Author: Michael & Gladys Green
Review by Bill Curtis
Our thanks to Osprey Publishing for supplying our review copy. Get this excellent reference book here now at: www.ospreypublishing.com
This is a new volume on the Panther with 288 pages of good quality glossy paper and broken down into nine sections:
- Chapter one – Firepower
- Chapter two – Protection
- Chapter three – Mobility
- Chapter four – Variants
- Chapter five – Index
We are taken through the need for a new medium tank and the influence of the T34 and the KV and as can be seen the Panther looks very similar to its Russian opponent. The book deals with all parts of what makes a tank, armour protection, mobility and firepower and as designed the Panther should have been a winner on the battlefield but it had flaws and was rushed into service to quickly with all the resulting failures.
The book compares the Panther to the T34 and the Sherman in all the chapters with details taken from WWII reports and also from post war studies as well. Of note is the time taken to construct the Panther and the cost which worked out roughly that for every Panther produced, six T34 were produced.
I am impressed with the photographs of the Panther which shows a great deal of the inside from a restored vehicle of the Military Vehicle Technology Foundation as well as photos from other sources. The pictures are in colour and are very good showing a great deal of detail. Other photographs are from wartime sources which give some idea of the usage and also some knocked out vehicles.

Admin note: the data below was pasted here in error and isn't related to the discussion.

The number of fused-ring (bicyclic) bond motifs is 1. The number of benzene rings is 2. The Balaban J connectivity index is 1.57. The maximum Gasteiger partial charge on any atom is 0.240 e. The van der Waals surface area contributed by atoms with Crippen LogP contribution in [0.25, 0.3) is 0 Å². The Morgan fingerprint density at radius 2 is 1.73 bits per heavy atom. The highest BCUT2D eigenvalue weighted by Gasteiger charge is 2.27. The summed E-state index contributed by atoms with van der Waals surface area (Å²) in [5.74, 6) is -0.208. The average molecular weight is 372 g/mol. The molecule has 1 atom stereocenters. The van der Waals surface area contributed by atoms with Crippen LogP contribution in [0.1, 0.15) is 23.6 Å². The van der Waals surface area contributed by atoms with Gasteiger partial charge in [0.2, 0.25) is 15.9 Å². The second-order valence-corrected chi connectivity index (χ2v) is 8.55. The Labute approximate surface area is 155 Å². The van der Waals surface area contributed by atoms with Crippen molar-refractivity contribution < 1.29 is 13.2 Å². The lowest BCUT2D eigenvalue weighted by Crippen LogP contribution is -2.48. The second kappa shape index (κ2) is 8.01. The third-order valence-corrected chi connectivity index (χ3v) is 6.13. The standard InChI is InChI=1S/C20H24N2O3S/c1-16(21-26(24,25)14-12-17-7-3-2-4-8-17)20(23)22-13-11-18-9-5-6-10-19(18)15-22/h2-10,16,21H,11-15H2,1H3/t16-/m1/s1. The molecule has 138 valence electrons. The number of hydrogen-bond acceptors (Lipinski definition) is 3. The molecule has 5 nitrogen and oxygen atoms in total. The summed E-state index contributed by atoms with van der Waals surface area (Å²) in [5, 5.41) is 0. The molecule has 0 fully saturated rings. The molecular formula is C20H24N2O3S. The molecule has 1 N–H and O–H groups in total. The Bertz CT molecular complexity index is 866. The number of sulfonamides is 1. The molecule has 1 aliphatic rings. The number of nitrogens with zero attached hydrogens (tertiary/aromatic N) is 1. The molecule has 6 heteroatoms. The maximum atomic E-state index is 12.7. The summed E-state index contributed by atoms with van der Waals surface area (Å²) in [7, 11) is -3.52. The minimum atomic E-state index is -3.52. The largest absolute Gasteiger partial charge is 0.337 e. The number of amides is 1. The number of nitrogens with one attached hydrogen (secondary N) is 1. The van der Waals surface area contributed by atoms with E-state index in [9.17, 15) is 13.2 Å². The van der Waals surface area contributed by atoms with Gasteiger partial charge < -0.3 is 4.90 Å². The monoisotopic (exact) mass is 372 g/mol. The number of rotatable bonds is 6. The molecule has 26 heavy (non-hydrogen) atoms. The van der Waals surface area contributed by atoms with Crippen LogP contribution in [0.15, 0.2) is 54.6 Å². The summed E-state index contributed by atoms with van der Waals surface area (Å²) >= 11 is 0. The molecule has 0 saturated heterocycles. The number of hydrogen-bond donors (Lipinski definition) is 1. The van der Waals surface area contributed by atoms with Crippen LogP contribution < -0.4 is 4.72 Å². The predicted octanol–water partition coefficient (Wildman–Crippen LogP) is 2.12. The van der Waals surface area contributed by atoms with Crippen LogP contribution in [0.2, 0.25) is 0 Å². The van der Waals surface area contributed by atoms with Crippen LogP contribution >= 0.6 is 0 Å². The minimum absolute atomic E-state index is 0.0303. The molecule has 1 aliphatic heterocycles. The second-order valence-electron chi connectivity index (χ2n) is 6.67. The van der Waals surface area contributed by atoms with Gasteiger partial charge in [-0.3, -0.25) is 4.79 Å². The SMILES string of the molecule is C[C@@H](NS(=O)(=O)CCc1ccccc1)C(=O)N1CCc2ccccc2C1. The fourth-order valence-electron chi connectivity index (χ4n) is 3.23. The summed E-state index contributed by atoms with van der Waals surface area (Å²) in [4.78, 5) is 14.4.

The last chapter details the variants and includes the Panzerbefehlswagen Panther, Jagdpanther, Bergepanther and the Panther turret pillbox. All of these are covered in a rather short manner but I think it will be a start if you are interested in researching further. The photographs in this section are very good and will be of use to modellers.
I like this book as each chapter deals with the relevant information in easy to read text which is well illustrated with great pictures, colour and monochrome as well as the odd diagram.
Of interest is the comparison of the delays with both the T34 and Panther and the interference of various individuals with both vehicles, regarding the Panther the use of the torsion bar suspension, the use of a petrol engine instead of a diesel and the insistence of Hitler in increasing the armour thickness which put more stain on the automotive systems. Compared with its adversaries the Panther on paper should have been the better medium tanks but it took too long to build, was expensive, difficult to service and it suffered from transmission problems. The Sherman was easy to service, was rugged, its gun was less effective than the Panther but there were far more of them. The T34 was probably the best medium tank of WWII with sloped armour, a diesel engine and very rugged construction.
This is a volume that does not show any new information to the Panther aficionado but is well worth having on ones shelf whether one is a history buff, military vehicle fan or a model maker.